At the beginning of almost every scan, patients or family members ask if we are going to use the ‘new 4D’ to see their growing baby. There is a lot of confusion and misconception about 3D versus 4D, what we can see when we use it, and if it is ‘better’ than the regular black/white scans we do. In this section, you will learn the differences between the different scanning methods and why 3D and 4D are not going to replace the traditional 2D black and white images.
What is 3D ultrasound?
Those beautiful pictures that you see in the magazines and promotional pictures are known as 3D ‘surface rendered’ images. In other words, the ultrasound machine uses sophisticated software to construct an image of the baby as you would see it ‘with the skin on’. The technology is similar to that used to make animated cartoons like Shrek, so that the image you see on the ultrasound monitor is really a computer-constructed image, not a true peek at the baby itself. In order to get a beautiful 3D ultrasound image, the baby’s face must not be covered by hands or touching anything. Just like any picture, if the baby isn’t looking at the ‘camera’, you can’t get a good image. When the baby’s face is clear, the image can be astounding. But, if the hands, the cord, or something else is blocking the view, we can’t get that gorgeous shot like in the promotions. Don’t count on getting a great image every time. See limitations of 3D/4D.
What is 4D ultrasound?
The 4th ‘D’ is TIME. 4D is simply a stream of static 3D images, updated many times per second so that you can see the baby move. It can be really fun to see the baby change expressions, stick out its tongue, and wiggle fingers. But often we just watch as the baby moves out of view or rolls away, so it can also be frustrating. In general, 3D and 4D images can be downright scary sometimes because the fetus is exactly that—a fetus which isn’t necessary adorable just yet.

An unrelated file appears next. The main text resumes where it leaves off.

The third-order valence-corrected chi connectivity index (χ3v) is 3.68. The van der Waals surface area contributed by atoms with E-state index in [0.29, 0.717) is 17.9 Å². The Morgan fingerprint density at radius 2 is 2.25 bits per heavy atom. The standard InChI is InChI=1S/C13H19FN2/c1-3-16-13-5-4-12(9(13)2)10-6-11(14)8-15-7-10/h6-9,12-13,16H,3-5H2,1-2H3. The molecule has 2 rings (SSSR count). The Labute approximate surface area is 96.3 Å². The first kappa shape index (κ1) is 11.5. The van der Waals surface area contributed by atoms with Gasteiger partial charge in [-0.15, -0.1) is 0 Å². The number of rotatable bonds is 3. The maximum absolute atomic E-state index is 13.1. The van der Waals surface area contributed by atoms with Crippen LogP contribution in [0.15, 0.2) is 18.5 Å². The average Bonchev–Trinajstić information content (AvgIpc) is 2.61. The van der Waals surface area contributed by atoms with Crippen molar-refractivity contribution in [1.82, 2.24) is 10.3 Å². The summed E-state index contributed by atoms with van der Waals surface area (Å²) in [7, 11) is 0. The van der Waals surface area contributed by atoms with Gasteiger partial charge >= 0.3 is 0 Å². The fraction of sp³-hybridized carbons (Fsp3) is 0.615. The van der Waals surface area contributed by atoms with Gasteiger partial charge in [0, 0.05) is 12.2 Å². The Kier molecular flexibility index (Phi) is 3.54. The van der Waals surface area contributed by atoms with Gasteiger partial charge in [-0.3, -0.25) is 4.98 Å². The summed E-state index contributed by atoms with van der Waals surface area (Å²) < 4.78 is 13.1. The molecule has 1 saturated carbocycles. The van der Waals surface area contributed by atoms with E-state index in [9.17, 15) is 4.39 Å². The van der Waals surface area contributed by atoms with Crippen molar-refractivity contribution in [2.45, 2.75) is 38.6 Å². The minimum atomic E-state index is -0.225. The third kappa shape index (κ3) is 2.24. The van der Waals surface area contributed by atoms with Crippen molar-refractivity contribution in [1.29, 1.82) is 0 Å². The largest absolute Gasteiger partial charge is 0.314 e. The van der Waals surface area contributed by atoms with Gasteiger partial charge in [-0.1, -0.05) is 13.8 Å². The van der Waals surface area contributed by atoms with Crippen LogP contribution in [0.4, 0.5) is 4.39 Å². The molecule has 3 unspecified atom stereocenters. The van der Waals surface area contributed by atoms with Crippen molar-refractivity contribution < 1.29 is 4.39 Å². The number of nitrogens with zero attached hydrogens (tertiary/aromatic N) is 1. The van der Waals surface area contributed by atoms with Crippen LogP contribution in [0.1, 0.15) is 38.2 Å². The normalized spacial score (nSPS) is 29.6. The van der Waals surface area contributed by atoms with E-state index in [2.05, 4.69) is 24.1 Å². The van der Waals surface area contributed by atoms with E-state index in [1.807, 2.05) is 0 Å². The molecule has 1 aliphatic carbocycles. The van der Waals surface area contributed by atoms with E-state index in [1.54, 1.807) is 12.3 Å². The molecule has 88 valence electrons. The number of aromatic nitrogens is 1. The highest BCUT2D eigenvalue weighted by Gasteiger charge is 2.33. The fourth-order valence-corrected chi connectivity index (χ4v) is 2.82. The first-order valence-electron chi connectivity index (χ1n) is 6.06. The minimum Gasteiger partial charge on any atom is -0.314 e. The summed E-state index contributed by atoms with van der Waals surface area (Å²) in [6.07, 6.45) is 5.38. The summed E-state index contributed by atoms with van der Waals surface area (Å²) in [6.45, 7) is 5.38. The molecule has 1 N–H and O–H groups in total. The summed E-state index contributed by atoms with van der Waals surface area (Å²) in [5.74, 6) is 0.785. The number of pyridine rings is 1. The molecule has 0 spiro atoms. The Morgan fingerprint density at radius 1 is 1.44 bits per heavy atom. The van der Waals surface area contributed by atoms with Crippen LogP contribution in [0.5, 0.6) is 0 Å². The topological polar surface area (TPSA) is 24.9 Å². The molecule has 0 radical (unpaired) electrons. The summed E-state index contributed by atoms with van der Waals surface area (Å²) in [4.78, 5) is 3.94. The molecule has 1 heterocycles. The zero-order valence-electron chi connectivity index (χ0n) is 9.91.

In the video below, you can see a term baby who is being unusually photogenic for this late in the pregnancy. You can see the foot by the head and face, which would break you or me, but is perfectly comfortable for fetuses.
Why 2D is ‘better’
3D/4D surface-rendered images use software to view the baby with the ‘skin on’. But in order to see if the baby’s anatomy is normal, we need to see through the skin to the structures inside. 2D imaging allows us to take slices of data through the baby’s body to examine the internal organs and bones with great detail. 3D/4D is useful to show the extent of externally-visible defects such as a cleft lip, but it isn’t going to show abnormalities of the heart, brain, and other internal structures.
In the 2D image on the left, you can see the brain behind the bright white line of the forehead. In addition, the heart, stomach, left kidney, ribs and spine towards the bottom of the picture are all visible here to the trained eye. The sonographer can zoom into all of the anatomy to examine each individually and ensure that they have developed normally.